The ulnar nerve supplies motor function and sensation to regions on the inside of the forearm and hand, and it runs through a tunnel of tissue around the elbow known as the cubital tunnel.  When the ulnar nerve is compressed, it leads to numbness, pain and weakness on the medial side (inside) of the forearm and hand.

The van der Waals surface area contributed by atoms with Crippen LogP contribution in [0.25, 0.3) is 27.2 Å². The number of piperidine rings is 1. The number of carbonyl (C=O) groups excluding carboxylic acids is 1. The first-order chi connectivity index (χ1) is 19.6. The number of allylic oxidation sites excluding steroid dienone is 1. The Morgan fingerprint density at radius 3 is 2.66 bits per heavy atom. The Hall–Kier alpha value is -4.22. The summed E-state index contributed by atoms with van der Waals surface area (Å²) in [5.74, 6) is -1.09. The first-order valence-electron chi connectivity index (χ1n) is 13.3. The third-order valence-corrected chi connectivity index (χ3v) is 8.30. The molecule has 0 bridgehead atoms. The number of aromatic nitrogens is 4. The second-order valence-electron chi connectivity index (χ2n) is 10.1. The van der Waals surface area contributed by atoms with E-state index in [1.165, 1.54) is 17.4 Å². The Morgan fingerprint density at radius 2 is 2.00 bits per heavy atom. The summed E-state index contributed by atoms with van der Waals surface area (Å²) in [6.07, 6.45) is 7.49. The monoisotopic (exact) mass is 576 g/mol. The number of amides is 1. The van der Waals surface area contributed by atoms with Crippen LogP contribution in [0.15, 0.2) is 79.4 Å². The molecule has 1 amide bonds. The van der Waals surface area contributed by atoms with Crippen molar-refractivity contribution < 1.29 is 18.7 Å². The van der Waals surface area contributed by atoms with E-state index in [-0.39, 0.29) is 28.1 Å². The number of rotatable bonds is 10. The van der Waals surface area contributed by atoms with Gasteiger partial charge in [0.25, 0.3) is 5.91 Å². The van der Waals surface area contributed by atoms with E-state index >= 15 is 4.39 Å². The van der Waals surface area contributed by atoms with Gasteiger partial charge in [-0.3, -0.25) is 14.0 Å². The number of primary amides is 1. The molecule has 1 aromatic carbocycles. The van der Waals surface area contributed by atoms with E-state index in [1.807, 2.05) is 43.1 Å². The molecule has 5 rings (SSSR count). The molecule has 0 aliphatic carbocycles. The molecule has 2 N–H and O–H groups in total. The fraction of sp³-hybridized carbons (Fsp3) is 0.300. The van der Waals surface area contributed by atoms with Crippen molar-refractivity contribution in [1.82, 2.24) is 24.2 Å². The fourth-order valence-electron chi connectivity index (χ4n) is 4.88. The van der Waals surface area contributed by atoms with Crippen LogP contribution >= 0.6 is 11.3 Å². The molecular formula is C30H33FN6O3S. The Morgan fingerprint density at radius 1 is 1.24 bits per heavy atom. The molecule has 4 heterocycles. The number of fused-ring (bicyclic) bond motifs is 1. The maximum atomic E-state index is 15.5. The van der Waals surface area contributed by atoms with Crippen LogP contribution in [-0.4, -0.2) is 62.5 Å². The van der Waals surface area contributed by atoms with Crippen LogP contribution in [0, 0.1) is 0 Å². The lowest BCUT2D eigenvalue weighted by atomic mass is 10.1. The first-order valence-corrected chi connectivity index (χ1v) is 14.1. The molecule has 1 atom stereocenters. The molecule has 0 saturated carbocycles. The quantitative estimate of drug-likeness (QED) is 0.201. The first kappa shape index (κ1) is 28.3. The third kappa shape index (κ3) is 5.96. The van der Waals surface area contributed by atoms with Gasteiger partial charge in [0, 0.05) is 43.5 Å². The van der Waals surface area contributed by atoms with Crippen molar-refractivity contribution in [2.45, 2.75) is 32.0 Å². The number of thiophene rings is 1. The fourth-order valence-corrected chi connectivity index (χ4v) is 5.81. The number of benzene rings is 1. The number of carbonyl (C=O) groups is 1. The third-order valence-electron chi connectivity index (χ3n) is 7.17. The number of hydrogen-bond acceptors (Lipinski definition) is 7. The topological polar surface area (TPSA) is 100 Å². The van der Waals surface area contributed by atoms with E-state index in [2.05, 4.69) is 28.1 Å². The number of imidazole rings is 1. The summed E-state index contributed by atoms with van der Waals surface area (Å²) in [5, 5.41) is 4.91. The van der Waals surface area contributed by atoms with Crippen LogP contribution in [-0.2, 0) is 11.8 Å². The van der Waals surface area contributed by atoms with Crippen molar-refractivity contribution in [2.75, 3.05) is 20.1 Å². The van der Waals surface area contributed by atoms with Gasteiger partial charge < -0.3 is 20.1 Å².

An ulnar nerve decompression surgery is utilized to relieve pressure from the ulnar nerve.  After the incision is made on the inside of the elbow, the ulnar nerve is located and released from the cubital tunnel, as well as above and below the cubital tunnel, freeing it from compressive forces on the nerve.  The nerve is typically transposed (moved) in front of the epicondyle during the procedure, securing it in a stable position to prevent it from moving back into the cubital tunnel.  Therapy and a splint are recommended for a few weeks after the procedure to ensure proper healing and restoration of function.